3. Encourage Diversity

Having diverse group members from different fields with complementary skills generates newer ideas and increases innovation.

4. Have a culture of innovation

Fostering an environment which nurtures collaboration and innovation are important. Brainstorming should be innate and a way of life.

5. Alternate with frequent breaks

Keep a balance by allowing the group to alternate from productive group work to individual activity including taking breaks.

Some useful tips on the history of Brainstorming

The Wikipedia describes the ‘Brainstorming’ process as a group creativity technique where the group arrives at a list of ideas spontaneously for an impending problem.

The word was first coined by one Advertising executive Alex F Osborn. Alex worked on creative problem-solving way back in 1939 and hosted several group thinking sessions. During these group thinking sessions, he observed several of his employees were able to solve problems creatively and they came up with new ideas. He, later on, wrote a book called the “The creative power” where he outlined all his methods.

Please read our blog post article on Brainstorming, Brainstorming spontaneously

Alex Osborn’s methods are outlined on the following two principles. They are

1. Deferring judgement
2. Going for quantity

By following these two principles he was successfully able to host group thinking session among his employees and which later on spread to the rest of the world. His principles of Brainstorming brought a positive change in removing inhibitions of the participating members, increase creativity within the group and excite idea generation as a habit among the group members.

Cheers.

 

 

 

 

 

Successful brainstorming tips: Being spontaneous and passionate helps

Brainstorming, being spontaneous and passionate

In my opinion, the ability to see fresh beneficial opportunities from challenges and deep entanglements, is one of the proven and established benefits of brainstorming.

But how much of it, is realized by working professionals is left to be seen. Perhaps, delving a bit into this activity and highlighting few tips would help.

It was interesting to read about an Arthur Anderson Survey that more than 70% of business professionals brainstorm and they do it at-least once in a month.

That is a good number.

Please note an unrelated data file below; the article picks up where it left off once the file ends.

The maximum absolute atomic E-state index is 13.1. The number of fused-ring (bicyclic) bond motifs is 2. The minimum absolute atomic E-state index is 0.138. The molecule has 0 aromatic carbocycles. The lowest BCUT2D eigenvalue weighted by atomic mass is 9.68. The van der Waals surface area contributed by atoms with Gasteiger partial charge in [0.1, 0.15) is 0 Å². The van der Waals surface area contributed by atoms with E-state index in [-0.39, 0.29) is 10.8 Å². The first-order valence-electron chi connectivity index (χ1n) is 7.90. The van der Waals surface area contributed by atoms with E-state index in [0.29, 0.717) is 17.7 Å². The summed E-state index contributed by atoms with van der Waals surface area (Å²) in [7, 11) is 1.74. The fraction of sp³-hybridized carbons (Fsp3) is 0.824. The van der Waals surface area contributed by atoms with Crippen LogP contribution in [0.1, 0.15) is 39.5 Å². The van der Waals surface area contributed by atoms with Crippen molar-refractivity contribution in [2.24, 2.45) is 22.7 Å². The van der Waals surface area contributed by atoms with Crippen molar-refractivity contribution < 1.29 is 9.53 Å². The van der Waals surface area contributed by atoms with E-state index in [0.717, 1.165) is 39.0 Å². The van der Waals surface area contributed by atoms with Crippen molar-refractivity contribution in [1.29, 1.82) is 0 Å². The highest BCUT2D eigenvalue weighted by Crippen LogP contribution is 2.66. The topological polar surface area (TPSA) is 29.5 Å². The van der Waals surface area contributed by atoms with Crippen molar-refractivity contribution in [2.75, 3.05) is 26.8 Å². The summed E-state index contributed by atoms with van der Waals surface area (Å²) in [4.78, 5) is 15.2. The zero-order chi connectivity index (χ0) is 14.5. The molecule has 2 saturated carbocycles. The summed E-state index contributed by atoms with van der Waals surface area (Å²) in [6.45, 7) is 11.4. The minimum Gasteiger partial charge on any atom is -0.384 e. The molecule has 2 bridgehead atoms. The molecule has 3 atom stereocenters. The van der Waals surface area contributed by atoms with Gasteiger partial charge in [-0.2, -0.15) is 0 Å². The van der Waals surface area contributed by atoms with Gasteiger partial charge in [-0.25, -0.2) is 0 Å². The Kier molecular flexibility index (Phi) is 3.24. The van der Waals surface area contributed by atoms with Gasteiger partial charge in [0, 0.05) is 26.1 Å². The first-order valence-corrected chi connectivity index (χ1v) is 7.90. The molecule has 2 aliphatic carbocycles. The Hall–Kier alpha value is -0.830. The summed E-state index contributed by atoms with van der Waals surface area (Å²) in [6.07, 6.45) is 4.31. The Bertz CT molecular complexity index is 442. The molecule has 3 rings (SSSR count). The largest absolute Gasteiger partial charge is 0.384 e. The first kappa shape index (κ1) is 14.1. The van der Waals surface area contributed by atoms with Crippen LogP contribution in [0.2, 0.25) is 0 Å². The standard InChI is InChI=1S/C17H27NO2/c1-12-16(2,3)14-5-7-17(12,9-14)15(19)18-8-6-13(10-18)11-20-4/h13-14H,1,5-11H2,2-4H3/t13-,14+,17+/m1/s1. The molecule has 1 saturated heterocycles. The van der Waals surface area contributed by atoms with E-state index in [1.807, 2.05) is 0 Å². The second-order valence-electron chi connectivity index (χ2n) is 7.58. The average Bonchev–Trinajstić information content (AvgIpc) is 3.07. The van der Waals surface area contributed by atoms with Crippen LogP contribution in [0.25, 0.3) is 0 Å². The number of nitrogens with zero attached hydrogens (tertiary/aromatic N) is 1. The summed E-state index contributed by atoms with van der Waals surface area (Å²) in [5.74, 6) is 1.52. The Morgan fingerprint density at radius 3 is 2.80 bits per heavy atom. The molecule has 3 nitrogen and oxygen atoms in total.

But then, there is a general notion among professionals that “they have seen it all” and they don’t care much about brainstorming.

The good part is brainstorming facilitates, better collaboration and better innovation.  There is no lone genius. Good ideas and insight are produced through successive iteration of ideas. It happens over a period of time  through collaboration and group think among team members.

Brainstorming is all about exercising your mental muscles and keeping it sharp. Each and every time, again and again.

Just as we exercise to keep ourselves fit and healthy, it is good to regularly brainstorm.

Is there a right way to stimulate brainstorming and make it engaging and result bound not only for us but also for others?

The answer is – Yes!

Is there an online environment yet?  Probably not.

We haven’t seen it much happening on online social media collaboration platforms on the consumer side. There isn’t much focus either.

So what is brainstorming?

Brainstorming is an opportunity and an activity for the team to produce new ideas spontaneously to solve a difficult problem.

There are two key words in the above statement, which emphasizes and plays a critical role in making brainstorming very successful. They are: 1. Team 2. Spontaneously. We will try to explore on them.

Useful note:  Brainstorming as a term was popularized by Alex. F. Osborn in the 1953 book “Applied imagination”. Even earlier, Osborn, conducted many group thinking sessions and outlined his approach in his 1948 book, “Your creative power”. He wrote with clarity in his book, on how to organize a team to produce great ideas.